• Otherwise I just delete the copy of the source code and abandon those changes
    • All changes made since the repository was cloned are pushed back to the parent
      • So the number of local saves I did during editing and testing does not matter - all my changes are propagated back
  • Having multiple clones lets me work on different projects at the same time, without mixing up their changes in the same source code tree
As I said before, this lets me easily keep a local repository tracking all changes made to source code files, so I can see who changed what and when. It also enables me to keep multiple copies of a master source code tree and test out different changes independently of each other, and only push back changes when thoroughly tested and accepted by everyone else.

Your mileage will vary, but I find Mercurial easy enough to use, and it provides the right level of tracking of source code changes that I want.

Saturday, 6 July 2013

My Top Technical Tools

I find that during my technical work on Oracle and Performance Tuning there are a few key pieces of software that I keep coming back to again and again. They are not directly related to databases, and are really more like technical tools that help me do my work better. Each does a unique thing, and does it so well that they have become standard tools I use all of the time one way or another.

So my top technical utilities that I could not do without, in no particular order, are:
  • TiddlyWiki - a great personal Wiki for keeping together all the bits of useful information I come across
  • Mercurial - source code control, great for tracking the history of all my SQL scripts
  • VirtualBox - virtualised environments for testing multiple Linux and Oracle versions
  • Trello - an online list tool, great for do lists and following mini projects
I'm not trying to say that each of these is the best possible for each thing. I'm saying that they are so easy and straightforward to use that I use them again and again. And their feature set is great in each case - just what I want, no more, no less. Each of these tools has advantages that makes it more useful than other options out there or just not using anything at all.

TiddlyWiki is a self contained Wiki in a single HTML file, with a built in editing capability. So you can carry around your own Wiki on a memory stick as a single HTML file, and keep adding to it any time you want to. As ever it uses a bit of meta-syntax to embed formatting and hyperlinks. But that is it - no complicated set up or configuration, or other dependencies. Its portable - I use Firefox as my browser, but on Windows or Linux or anything else.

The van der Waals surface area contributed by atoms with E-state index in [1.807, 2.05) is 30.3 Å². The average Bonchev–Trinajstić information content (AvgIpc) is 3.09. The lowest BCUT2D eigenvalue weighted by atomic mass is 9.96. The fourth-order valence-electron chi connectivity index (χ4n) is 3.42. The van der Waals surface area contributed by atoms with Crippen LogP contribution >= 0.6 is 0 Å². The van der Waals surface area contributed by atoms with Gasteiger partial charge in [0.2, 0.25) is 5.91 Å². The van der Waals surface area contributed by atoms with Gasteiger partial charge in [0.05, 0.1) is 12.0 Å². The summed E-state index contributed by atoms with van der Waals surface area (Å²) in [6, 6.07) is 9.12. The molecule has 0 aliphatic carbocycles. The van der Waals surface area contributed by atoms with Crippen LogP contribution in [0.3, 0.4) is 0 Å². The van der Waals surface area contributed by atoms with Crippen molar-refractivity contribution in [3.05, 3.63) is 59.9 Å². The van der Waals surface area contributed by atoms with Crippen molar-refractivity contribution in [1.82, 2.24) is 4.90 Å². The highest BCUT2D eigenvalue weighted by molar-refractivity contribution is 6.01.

Mercurial tracks changes to text files i.e. source code versioning. Great for tracking changes to all of my numerous SQL scripts over time. Again, no complicated set up, though you do need to install it first (either build from scratch or as an installable package if available for your operating system). It keeps a record of what you changed in each file whenever you do a commit (an update to the history in its repository). It is dead easy to see the history of changes to any given file (often difficult for some tools) - specifically what changed and when. I've used it for all kinds of "source code files" on projects and been able to debug bad changes by working out when certain changes were made and by whom. You might never need to go "back in time" to see old versions of scripts, but when you do need to it is invaluable. And for just a little disk overhead of keeping the change history.

I'm sure many of you know about VirtualBox for creating virtual machines. I can easily create a new virtual machine, install what variant of Linux I want, and do any testing I want - all in isolation from other things. Really useful for creating sandpit test environments, and throwing together specific combinations of software without needing a dedicated system.

Trello is my latest discovery from about 2 years ago. I've always wanted a "good enough" do list tool, but nothing too complicated or over the top - not full blown project management. I want to add new items easily, add new lists, move things between lists, order them as I want to within a list, and mix lists and items together nesting them in each other. Trello lets me do this. Although web based and requiring registration, it has a great GUI with drag and drop of items - within lists and between lists. Again, they have made it really easy to use. Click for a new item, type it in, and save. Editing is just a case of clicking twice (once to open, then edit). Trello kind of has 4 levels of hierarchy within it, so you can work out which combination of levels works best for you. There are boards (separate sets of lists), lists within a board, items within a list, and items can also have a checklist within them which is useful. So you either have one board with multiple lists and items, or multiple boards (one per project?) with lists of sub-projects and task level items. Or mix it another way. I like the checklists because they only appear when you open the item (keeping the main display less cluttered), and they work well for task lists as you tick them off as complete.